The dollar stands secure as the anchor of China's mammoth foreign exchange reserves, even as Beijing seeks to diversify its investments across different currencies and assets, the forex reserve regulator said on Friday.
The statement by the State Administration of Foreign Exchange, which manages the country's $2.3 trillion of currency reserves, followed a suggestion earlier in the day by an official from the agency that diversification has been very gradual.
Wang Xiaoyi, deputy head of SAFE, said China had maintained a consistent reserve allocation in different currencies and that dollar weakness was a long-term trend, not a near-term worry.
China's desire to see a stronger dollar was reinforced by an opinion piece in the People's Daily, the main newspaper of the ruling Communist Party, which said that the slumping greenback was harming the world economy.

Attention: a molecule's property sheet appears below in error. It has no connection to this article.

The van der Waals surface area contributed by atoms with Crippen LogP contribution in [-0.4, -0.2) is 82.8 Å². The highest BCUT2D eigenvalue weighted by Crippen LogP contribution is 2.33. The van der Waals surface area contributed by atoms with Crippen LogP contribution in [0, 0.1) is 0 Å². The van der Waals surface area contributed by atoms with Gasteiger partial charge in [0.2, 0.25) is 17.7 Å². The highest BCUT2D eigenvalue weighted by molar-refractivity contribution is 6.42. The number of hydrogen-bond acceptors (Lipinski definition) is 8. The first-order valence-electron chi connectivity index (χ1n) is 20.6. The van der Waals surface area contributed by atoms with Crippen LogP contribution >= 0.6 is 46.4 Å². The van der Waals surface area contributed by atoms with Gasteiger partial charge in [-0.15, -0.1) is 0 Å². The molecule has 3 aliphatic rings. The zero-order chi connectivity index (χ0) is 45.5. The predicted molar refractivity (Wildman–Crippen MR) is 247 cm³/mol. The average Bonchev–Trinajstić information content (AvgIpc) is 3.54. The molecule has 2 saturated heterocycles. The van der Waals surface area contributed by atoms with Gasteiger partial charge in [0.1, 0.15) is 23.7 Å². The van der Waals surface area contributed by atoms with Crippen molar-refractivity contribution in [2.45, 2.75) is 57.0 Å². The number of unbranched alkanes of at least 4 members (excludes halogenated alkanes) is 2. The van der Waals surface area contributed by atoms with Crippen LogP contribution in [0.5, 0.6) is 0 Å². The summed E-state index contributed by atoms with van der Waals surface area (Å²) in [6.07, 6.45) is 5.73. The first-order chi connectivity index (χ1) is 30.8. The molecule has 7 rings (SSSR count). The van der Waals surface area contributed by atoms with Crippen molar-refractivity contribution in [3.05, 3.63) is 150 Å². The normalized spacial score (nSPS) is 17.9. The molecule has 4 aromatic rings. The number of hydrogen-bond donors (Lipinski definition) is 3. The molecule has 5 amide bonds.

Global markets have periodically been shaken by the idea that China could dump dollars, as it is estimated to hold about two-thirds of its currency reserves in dollar-denominated assets.
Beijing itself has long declared that it aims to diversify its forex reserves, the world's biggest such stockpile.
"A properly diversified currency structure in FX reserves, with the U.S. dollar as the main part, can satisfy external payment and asset allocation needs fairly well," SAFE said in a publication explaining how it manages the reserves.
In practice, this has meant that China has continued to focus its investments on dollar-denominated assets, even while branching out into euros, yen, sterling and more.
"We now have similar proportions of different currencies in our forex reserves as we had before," Wang said on the sidelines of a conference in Beijing. "The weakening of U.S. dollar will be a long-term trend but we don't see big fluctuations in the near term," he added.